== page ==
Home / Markets / Stock Markets /  Sebi mulls more disclosure norms for QIP funds

MUMBAI : Markets regulator Securities and Exchange Board of India (Sebi) is considering more exhaustive disclosure requirements for companies raising funds via the qualified institutional placement (QIP) route, three people aware of the development said.

The enhanced disclosure requirements being considered are around the use of the proceeds of the fundraising in the QIP offer documents, one of the people cited above said.

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QIP is a tool used by listed companies to quickly raise capital by selling shares, fully or partly convertible debentures, to institutional investors without having to submit lengthy paperwork for approval from Sebi.

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“Unlike IPOs and FPOs (follow-on public offerings), which require many disclosures in the offer documents, QIPs have always been a very flexible and quick way of raising capital for companies," the person said, requesting anonymity.

“The disclosure requirements for the use of proceeds currently don’t require companies to specify amounts for the use of proceeds and detailed disclosures of how the money will be deployed. The current regime allows the board significant discretion in the use of proceeds, and this flexibility is also something that makes QIPs an attractive fundraising route."

For example, the use of proceeds of the recently concluded 2,000 crore QIP of AU Small Finance Bank Ltd states that the bank intends to utilize the net proceeds for (i) supporting the growth aspirations of the bank; (ii) meeting regulatory requirements by enhancing its tier-I capital base; and/or, (iii) general corporate requirements or any other purposes, as may be permissible under the applicable law and approved by the board.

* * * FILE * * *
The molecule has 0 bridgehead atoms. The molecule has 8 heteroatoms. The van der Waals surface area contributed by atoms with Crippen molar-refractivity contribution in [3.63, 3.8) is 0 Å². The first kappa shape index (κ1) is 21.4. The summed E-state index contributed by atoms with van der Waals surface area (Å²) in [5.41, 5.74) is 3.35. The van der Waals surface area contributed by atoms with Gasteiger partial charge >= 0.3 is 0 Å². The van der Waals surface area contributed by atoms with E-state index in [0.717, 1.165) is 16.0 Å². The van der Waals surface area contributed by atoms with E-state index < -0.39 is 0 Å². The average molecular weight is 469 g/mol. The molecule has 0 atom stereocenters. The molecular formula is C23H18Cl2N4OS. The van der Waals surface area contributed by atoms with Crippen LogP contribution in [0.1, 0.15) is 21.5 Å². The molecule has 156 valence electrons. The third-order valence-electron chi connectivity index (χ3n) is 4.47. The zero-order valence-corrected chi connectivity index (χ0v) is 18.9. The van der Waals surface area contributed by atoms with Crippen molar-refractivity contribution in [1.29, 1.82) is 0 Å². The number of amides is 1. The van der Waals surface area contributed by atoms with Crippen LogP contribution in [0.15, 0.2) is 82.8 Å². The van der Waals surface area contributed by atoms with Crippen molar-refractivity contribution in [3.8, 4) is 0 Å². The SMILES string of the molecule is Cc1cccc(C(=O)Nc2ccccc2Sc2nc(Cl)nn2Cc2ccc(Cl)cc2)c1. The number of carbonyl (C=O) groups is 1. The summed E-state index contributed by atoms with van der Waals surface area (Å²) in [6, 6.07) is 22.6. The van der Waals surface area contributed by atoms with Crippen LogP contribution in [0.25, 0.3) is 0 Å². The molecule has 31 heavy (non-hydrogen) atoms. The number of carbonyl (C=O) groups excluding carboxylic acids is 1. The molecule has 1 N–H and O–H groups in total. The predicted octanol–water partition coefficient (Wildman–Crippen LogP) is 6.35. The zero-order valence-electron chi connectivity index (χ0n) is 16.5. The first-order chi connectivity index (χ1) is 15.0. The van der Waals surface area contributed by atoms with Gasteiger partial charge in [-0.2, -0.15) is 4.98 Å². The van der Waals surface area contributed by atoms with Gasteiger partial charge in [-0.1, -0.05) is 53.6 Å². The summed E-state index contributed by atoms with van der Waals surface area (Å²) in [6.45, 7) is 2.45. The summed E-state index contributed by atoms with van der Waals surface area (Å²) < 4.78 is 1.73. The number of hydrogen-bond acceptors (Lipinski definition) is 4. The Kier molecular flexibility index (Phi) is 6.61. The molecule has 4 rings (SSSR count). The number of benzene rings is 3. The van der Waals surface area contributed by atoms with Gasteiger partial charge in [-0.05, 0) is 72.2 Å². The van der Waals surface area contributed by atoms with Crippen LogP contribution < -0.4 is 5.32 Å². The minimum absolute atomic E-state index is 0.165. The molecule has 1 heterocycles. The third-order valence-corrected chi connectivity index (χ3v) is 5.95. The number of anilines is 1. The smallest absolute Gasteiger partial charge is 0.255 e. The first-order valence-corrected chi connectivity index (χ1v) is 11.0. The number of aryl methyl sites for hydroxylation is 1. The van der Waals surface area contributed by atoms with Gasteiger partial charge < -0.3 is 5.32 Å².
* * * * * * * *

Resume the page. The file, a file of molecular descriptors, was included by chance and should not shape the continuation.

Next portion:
The people cited above said that Sebi may require companies to provide specific reasons instead of generic statements and leave the eventual use of proceeds at the board’s discretion. This, the people cited above, said will reduce the flexibility the QIP product offers to companies and may impact fundraising through QIPs.

“This will take away the flexibility in deploying money, which obviously changes in a volatile market," said the second person cited above, requesting anonymity.

It may also increase the timelines for executing a QIP, which usually takes 1-2 months or less currently, he added.

To be sure, the third person cited above said that banks had asked Sebi to ensure that even as it looks for enhanced disclosure requirements, it should leave some scope of flexibility for companies.

An email sent to a spokesperson for Sebi did not elicit a response.

The proposed changes to the QIP regime come at a time fundraising through QIPs saw an 82% drop in the first seven months of the year, with only seven companies raising 5,039.5 crore. In comparison, 26 companies raised 28,177 crore in the first seven months of 2021, data from primary market tracker Prime Database shows.

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Swaraj Singh Dhanjal

" Based in Mumbai, Swaraj Singh Dhanjal is responsible for Mint’s corporate news coverage. For the past eight years he has been writing on the biggest deals in private equity, venture capital, IPO market and corporate mergers and acquisitions. An engineer and an MBA, he started his journalism career in 2014 with Mint. "
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